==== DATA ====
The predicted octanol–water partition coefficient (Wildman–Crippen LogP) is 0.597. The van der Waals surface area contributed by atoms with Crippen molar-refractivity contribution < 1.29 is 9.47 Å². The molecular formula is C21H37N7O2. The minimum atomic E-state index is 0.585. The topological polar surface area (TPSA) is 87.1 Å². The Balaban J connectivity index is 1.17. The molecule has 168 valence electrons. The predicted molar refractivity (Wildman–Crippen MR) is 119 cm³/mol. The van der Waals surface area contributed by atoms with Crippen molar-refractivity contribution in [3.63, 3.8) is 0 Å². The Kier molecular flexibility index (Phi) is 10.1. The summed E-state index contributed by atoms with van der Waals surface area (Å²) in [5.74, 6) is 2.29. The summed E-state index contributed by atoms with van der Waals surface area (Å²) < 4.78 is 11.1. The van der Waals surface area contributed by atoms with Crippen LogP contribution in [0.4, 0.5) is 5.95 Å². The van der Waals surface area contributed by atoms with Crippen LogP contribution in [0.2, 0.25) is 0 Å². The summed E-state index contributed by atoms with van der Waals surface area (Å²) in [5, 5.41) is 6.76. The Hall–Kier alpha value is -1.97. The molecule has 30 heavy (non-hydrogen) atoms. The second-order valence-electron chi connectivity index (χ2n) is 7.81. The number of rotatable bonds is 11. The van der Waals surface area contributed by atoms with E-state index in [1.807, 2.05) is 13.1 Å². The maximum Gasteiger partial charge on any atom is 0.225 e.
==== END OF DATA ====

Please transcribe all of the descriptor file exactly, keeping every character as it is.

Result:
The predicted octanol–water partition coefficient (Wildman–Crippen LogP) is 0.597. The van der Waals surface area contributed by atoms with Crippen molar-refractivity contribution < 1.29 is 9.47 Å². The molecular formula is C21H37N7O2. The minimum atomic E-state index is 0.585. The topological polar surface area (TPSA) is 87.1 Å². The Balaban J connectivity index is 1.17. The molecule has 168 valence electrons. The predicted molar refractivity (Wildman–Crippen MR) is 119 cm³/mol. The van der Waals surface area contributed by atoms with Crippen molar-refractivity contribution in [3.63, 3.8) is 0 Å². The Kier molecular flexibility index (Phi) is 10.1. The summed E-state index contributed by atoms with van der Waals surface area (Å²) in [5.74, 6) is 2.29. The summed E-state index contributed by atoms with van der Waals surface area (Å²) < 4.78 is 11.1. The van der Waals surface area contributed by atoms with Crippen LogP contribution in [0.4, 0.5) is 5.95 Å². The van der Waals surface area contributed by atoms with Crippen LogP contribution in [0.2, 0.25) is 0 Å². The summed E-state index contributed by atoms with van der Waals surface area (Å²) in [5, 5.41) is 6.76. The Hall–Kier alpha value is -1.97. The molecule has 30 heavy (non-hydrogen) atoms. The second-order valence-electron chi connectivity index (χ2n) is 7.81. The number of rotatable bonds is 11. The van der Waals surface area contributed by atoms with E-state index in [1.807, 2.05) is 13.1 Å². The maximum Gasteiger partial charge on any atom is 0.225 e.